The “Loss of Chance” Doctrine after Dickhoff

by Alison Key, UMN Law Student, MJLST Staff

In May 2013, the Minnesota Supreme Court recognized a new cause of action against healthcare providers for medical malpractice. In Dickhoff ex rel. Dickhoff v. Green, A11-0402, 2013 WL 2363550 (Minn. May 31, 2013), Minnesota joined a growing group of states that permit medical malpractice claims for “loss of chance.”

Under traditional principles of tort law, the elements of a tort include existence of a duty, breach of the duty, causation, and injury, all of which a plaintiff must prove to the standard of “more likely than not.” This standard of proof has posed problems for plaintiffs in medical malpractice suits where the patient had less than a 50% chance of survival before the alleged negligence occurred. If the patient is already “more likely than not” going to suffer the injury of death from a condition before the negligence of a physician, it is impossible to argue that any physician conduct, even if negligent, was the but-for cause of the patient’s ultimate death.

Courts across the country have long grappled with this issue, but have struggled to find a solution. From a patients’ rights perspective, states are uncomfortable with the notion that there is virtual immunity from malpractice liability for physicians who begin treating patients after they are already terminally ill. At the same time, courts have been unwilling to hastily depart from traditional principles of tort causation and standards of proof that require a physician to be the but-for cause of the patient’s injury.

States have confronted this issue in a few ways. One is to adhere to traditional principles of tort causation and not recognize a cause of action for a patient who brings a claim of medical malpractice (generally failure to timely diagnose) after an illness was already “more likely than not” the cause of death. This would not necessarily preclude a patient from bringing an action if she had a greater than 50% chance of survival (whose condition will not “more likely than not” cause death) but due to a physician’s negligence, her chance of survival was reduced to below 50%. In such a case, the physician can be said to have caused by his negligence the injury that is “more likely than not” going to cause the patient’s death. This is the approach Minnesota took before Dickhoff.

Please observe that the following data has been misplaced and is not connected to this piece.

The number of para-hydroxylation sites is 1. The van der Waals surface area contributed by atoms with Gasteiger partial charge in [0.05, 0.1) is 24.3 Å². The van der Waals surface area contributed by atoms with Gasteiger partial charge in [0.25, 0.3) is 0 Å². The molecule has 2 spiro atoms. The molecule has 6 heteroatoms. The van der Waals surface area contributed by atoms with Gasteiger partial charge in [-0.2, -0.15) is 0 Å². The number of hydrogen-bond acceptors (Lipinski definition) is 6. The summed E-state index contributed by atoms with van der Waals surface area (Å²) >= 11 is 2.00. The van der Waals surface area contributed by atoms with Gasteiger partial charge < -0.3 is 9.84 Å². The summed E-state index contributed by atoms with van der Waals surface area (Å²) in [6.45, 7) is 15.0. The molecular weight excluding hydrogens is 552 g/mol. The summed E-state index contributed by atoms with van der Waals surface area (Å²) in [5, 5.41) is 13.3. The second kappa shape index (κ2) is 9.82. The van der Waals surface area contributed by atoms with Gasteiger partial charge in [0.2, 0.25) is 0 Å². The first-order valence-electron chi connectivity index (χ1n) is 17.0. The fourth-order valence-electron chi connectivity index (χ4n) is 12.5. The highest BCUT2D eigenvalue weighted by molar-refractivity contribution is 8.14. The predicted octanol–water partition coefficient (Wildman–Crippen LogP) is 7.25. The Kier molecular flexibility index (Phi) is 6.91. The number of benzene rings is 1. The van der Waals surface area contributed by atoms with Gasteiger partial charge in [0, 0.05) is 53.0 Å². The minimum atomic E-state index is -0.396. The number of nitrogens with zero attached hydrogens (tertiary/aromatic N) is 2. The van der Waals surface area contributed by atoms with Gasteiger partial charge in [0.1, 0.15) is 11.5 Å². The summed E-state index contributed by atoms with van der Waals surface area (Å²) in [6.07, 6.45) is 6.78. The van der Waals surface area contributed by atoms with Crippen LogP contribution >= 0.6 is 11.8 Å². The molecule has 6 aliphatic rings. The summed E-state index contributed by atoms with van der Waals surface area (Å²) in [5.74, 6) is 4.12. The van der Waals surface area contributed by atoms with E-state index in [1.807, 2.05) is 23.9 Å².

Another “solution” is the relaxed causation/substantial factor approach. Similar to the way that tort law deals with concurrent causation, some jurisdictions have held that if the physician’s negligence and the patient’s condition are concurrent causes of death, a jury will determine whether the physician was a “substantial factor” in the injury, and award damages accordingly. This acknowledges, but “relaxes,” the causation requirements in malpractice claims with terminally ill patients, permitting recovery for the whole injury.